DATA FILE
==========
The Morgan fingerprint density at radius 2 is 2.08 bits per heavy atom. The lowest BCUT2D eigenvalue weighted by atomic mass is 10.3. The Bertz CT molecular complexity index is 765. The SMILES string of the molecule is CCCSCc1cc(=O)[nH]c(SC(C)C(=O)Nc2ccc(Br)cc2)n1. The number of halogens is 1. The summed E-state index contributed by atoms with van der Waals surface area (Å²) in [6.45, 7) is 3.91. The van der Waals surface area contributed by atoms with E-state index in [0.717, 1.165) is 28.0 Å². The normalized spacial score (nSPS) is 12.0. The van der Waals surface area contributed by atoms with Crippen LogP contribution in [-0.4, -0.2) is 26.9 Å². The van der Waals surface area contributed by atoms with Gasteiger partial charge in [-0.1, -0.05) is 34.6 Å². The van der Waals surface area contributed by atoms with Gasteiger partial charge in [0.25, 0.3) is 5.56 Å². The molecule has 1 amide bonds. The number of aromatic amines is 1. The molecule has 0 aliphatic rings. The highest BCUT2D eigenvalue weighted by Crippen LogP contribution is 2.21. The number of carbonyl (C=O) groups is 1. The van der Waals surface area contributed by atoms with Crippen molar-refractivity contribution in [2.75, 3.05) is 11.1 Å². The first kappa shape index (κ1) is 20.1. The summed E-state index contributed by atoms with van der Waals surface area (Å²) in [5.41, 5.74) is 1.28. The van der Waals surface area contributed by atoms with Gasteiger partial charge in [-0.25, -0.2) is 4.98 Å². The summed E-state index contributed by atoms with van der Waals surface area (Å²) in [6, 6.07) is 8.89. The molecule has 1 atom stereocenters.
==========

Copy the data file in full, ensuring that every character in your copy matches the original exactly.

The Morgan fingerprint density at radius 2 is 2.08 bits per heavy atom. The lowest BCUT2D eigenvalue weighted by atomic mass is 10.3. The Bertz CT molecular complexity index is 765. The SMILES string of the molecule is CCCSCc1cc(=O)[nH]c(SC(C)C(=O)Nc2ccc(Br)cc2)n1. The number of halogens is 1. The summed E-state index contributed by atoms with van der Waals surface area (Å²) in [6.45, 7) is 3.91. The van der Waals surface area contributed by atoms with E-state index in [0.717, 1.165) is 28.0 Å². The normalized spacial score (nSPS) is 12.0. The van der Waals surface area contributed by atoms with Crippen LogP contribution in [-0.4, -0.2) is 26.9 Å². The van der Waals surface area contributed by atoms with Gasteiger partial charge in [-0.1, -0.05) is 34.6 Å². The van der Waals surface area contributed by atoms with Gasteiger partial charge in [0.25, 0.3) is 5.56 Å². The molecule has 1 amide bonds. The number of aromatic amines is 1. The molecule has 0 aliphatic rings. The highest BCUT2D eigenvalue weighted by Crippen LogP contribution is 2.21. The number of carbonyl (C=O) groups is 1. The van der Waals surface area contributed by atoms with Crippen molar-refractivity contribution in [2.75, 3.05) is 11.1 Å². The first kappa shape index (κ1) is 20.1. The summed E-state index contributed by atoms with van der Waals surface area (Å²) in [5.41, 5.74) is 1.28. The van der Waals surface area contributed by atoms with Gasteiger partial charge in [-0.25, -0.2) is 4.98 Å². The summed E-state index contributed by atoms with van der Waals surface area (Å²) in [6, 6.07) is 8.89. The molecule has 1 atom stereocenters.